We have searched for business suppliers in Canterbury, Kent a city with an approximate population of 54,880 , that at the census in 2011 had a working population (aged between 16 and 74) of 22,389 people in work, and have found 9 suppliers of services such as Wall Art, , Accountants & Local Authority in Canterbury and have listed them below split into the type of service that they provide.
If you know of any more suppliers of business related services, either matching the list of 3 services we already have or new services, in Canterbury that you can recommend please contact us and we will look at adding them to this page.
Please note that none of the firms listed on this page have paid for an entry. We have found them either by our own searching or by the recommendation of other people.
( Last Checked/Updated : 2021-05-19 01:13:01)
( Last Checked/Updated : 2021-06-01 21:37:01)
( Last Checked/Updated : 2021-05-05 07:13:01)
( Last Checked/Updated : 2021-05-16 14:17:01)
( Last Checked/Updated : 2021-03-19 04:49:01)
( Last Checked/Updated : 2021-06-03 15:37:01)
( Last Checked/Updated : 2021-05-27 13:13:01)
Local Authority based in Canterbury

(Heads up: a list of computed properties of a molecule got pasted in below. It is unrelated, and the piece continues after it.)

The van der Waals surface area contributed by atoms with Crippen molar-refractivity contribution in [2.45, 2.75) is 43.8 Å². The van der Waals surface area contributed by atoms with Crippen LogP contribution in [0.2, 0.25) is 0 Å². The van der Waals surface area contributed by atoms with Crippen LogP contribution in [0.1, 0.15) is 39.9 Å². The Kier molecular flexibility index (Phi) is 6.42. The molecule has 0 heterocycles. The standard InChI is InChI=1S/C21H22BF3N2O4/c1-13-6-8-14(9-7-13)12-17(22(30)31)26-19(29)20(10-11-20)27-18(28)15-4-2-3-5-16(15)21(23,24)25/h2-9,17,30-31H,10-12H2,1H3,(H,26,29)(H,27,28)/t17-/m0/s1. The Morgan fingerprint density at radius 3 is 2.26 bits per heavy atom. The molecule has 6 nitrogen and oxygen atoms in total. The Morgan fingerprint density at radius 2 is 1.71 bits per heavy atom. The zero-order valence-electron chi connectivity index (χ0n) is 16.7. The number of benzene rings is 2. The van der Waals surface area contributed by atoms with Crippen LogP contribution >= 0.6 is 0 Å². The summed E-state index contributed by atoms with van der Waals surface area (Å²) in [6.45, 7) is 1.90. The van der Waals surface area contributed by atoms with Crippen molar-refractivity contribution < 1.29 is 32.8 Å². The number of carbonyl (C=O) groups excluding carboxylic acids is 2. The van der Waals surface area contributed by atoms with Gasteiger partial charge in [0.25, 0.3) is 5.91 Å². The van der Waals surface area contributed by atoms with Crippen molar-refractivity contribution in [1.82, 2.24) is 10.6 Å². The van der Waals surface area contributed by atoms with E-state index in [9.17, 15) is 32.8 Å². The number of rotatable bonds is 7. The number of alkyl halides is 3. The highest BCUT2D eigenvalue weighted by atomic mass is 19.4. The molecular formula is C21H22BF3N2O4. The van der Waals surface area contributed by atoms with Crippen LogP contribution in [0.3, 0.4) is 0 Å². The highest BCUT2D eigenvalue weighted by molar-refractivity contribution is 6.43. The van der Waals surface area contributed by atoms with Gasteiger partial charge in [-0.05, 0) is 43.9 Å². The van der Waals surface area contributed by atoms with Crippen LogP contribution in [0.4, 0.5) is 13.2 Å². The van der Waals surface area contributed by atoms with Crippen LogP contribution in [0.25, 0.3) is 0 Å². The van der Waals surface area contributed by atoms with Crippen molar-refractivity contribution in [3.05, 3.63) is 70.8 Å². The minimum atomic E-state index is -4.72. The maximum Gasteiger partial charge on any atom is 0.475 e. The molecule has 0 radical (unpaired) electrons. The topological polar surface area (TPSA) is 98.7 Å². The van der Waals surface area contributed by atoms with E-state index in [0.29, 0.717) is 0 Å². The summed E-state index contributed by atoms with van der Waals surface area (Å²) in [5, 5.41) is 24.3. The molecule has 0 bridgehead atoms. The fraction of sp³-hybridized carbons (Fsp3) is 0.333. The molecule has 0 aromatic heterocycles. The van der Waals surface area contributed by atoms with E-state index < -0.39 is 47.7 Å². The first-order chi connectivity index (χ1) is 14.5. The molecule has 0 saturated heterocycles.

( Last Checked/Updated : 2021-06-10 00:01:01)
Wall Art in Canterbury
(Last Checked : 2021-07-27 20:46)
Business Gift Ideas in Canterbury
Canterbury (/ˈkæntərbəri/ (listen), /-bɛri/) is a cathedral city and UNESCO World Heritage Site, situated in the heart of the City of Canterbury, a local government district of Kent, England. It lies on the River Stour.
The Archbishop of Canterbury is the primate of the Church of England and the worldwide Anglican Communion owing to the importance of St Augustine, who served as the apostle to the pagan Kingdom of Kent around the turn of the 7th century. The city's cathedral became a major focus of pilgrimage following the 1170 martyrdom of Thomas Becket, although it had already been a well-trodden pilgrim destination since the murder of St Alphege by the men of King Canute in 1012. A journey of pilgrims to Becket's shrine served as the frame for Geoffrey Chaucer's 14th-century classic The Canterbury Tales.
The above introduction to Canterbury uses material from the Wikipedia article 'Canterbury' and is used under licence.